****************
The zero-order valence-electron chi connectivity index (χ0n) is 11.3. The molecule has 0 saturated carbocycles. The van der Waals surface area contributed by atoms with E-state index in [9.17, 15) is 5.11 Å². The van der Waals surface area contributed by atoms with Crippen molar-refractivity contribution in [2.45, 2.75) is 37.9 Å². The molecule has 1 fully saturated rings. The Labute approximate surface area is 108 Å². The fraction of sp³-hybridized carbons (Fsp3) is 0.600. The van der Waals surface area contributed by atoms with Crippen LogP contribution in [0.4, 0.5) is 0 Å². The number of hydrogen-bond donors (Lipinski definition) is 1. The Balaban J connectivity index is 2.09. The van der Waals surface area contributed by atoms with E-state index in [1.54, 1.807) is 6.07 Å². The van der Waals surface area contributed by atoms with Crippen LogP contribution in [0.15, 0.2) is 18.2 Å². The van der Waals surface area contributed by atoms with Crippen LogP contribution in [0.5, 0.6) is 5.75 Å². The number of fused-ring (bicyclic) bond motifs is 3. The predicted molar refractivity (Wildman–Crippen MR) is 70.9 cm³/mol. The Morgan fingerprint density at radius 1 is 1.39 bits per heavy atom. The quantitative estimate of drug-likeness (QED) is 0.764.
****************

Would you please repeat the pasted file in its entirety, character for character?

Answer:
The zero-order valence-electron chi connectivity index (χ0n) is 11.3. The molecule has 0 saturated carbocycles. The van der Waals surface area contributed by atoms with E-state index in [9.17, 15) is 5.11 Å². The van der Waals surface area contributed by atoms with Crippen molar-refractivity contribution in [2.45, 2.75) is 37.9 Å². The molecule has 1 fully saturated rings. The Labute approximate surface area is 108 Å². The fraction of sp³-hybridized carbons (Fsp3) is 0.600. The van der Waals surface area contributed by atoms with Crippen LogP contribution in [0.4, 0.5) is 0 Å². The number of hydrogen-bond donors (Lipinski definition) is 1. The Balaban J connectivity index is 2.09. The van der Waals surface area contributed by atoms with E-state index in [1.54, 1.807) is 6.07 Å². The van der Waals surface area contributed by atoms with Crippen LogP contribution in [0.15, 0.2) is 18.2 Å². The van der Waals surface area contributed by atoms with Crippen LogP contribution in [0.5, 0.6) is 5.75 Å². The number of fused-ring (bicyclic) bond motifs is 3. The predicted molar refractivity (Wildman–Crippen MR) is 70.9 cm³/mol. The Morgan fingerprint density at radius 1 is 1.39 bits per heavy atom. The quantitative estimate of drug-likeness (QED) is 0.764.